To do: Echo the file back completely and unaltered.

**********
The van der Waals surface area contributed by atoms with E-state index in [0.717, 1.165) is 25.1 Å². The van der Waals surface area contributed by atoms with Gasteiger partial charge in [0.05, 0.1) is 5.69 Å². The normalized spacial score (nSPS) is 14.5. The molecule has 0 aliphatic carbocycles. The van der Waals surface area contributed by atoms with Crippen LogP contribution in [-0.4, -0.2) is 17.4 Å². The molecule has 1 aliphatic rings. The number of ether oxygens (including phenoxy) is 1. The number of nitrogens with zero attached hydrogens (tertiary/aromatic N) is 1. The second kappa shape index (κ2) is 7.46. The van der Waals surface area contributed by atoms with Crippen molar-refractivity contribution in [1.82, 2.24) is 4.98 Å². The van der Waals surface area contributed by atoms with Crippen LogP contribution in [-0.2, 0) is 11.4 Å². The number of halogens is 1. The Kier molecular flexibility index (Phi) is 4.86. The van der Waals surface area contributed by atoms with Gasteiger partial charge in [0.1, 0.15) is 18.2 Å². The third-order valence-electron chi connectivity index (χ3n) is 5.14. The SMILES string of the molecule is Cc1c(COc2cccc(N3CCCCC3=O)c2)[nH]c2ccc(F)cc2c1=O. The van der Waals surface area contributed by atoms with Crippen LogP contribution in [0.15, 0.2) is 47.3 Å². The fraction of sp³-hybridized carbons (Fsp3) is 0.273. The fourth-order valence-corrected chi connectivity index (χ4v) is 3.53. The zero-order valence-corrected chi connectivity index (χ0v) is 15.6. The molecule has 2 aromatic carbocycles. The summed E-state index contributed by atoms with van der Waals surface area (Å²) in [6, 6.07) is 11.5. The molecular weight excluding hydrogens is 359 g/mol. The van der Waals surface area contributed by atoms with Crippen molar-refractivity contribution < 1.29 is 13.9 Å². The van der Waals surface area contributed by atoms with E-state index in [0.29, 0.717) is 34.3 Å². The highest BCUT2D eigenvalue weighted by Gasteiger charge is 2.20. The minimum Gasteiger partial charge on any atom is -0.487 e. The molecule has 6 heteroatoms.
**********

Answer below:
The van der Waals surface area contributed by atoms with E-state index in [0.717, 1.165) is 25.1 Å². The van der Waals surface area contributed by atoms with Gasteiger partial charge in [0.05, 0.1) is 5.69 Å². The normalized spacial score (nSPS) is 14.5. The molecule has 0 aliphatic carbocycles. The van der Waals surface area contributed by atoms with Crippen LogP contribution in [-0.4, -0.2) is 17.4 Å². The molecule has 1 aliphatic rings. The number of ether oxygens (including phenoxy) is 1. The number of nitrogens with zero attached hydrogens (tertiary/aromatic N) is 1. The second kappa shape index (κ2) is 7.46. The van der Waals surface area contributed by atoms with Crippen molar-refractivity contribution in [1.82, 2.24) is 4.98 Å². The van der Waals surface area contributed by atoms with Crippen LogP contribution in [-0.2, 0) is 11.4 Å². The number of halogens is 1. The Kier molecular flexibility index (Phi) is 4.86. The van der Waals surface area contributed by atoms with Gasteiger partial charge in [0.1, 0.15) is 18.2 Å². The third-order valence-electron chi connectivity index (χ3n) is 5.14. The SMILES string of the molecule is Cc1c(COc2cccc(N3CCCCC3=O)c2)[nH]c2ccc(F)cc2c1=O. The van der Waals surface area contributed by atoms with Crippen LogP contribution in [0.15, 0.2) is 47.3 Å². The fraction of sp³-hybridized carbons (Fsp3) is 0.273. The fourth-order valence-corrected chi connectivity index (χ4v) is 3.53. The zero-order valence-corrected chi connectivity index (χ0v) is 15.6. The molecule has 2 aromatic carbocycles. The summed E-state index contributed by atoms with van der Waals surface area (Å²) in [6, 6.07) is 11.5. The molecular weight excluding hydrogens is 359 g/mol. The van der Waals surface area contributed by atoms with Crippen molar-refractivity contribution < 1.29 is 13.9 Å². The van der Waals surface area contributed by atoms with E-state index in [0.29, 0.717) is 34.3 Å². The highest BCUT2D eigenvalue weighted by Gasteiger charge is 2.20. The minimum Gasteiger partial charge on any atom is -0.487 e. The molecule has 6 heteroatoms.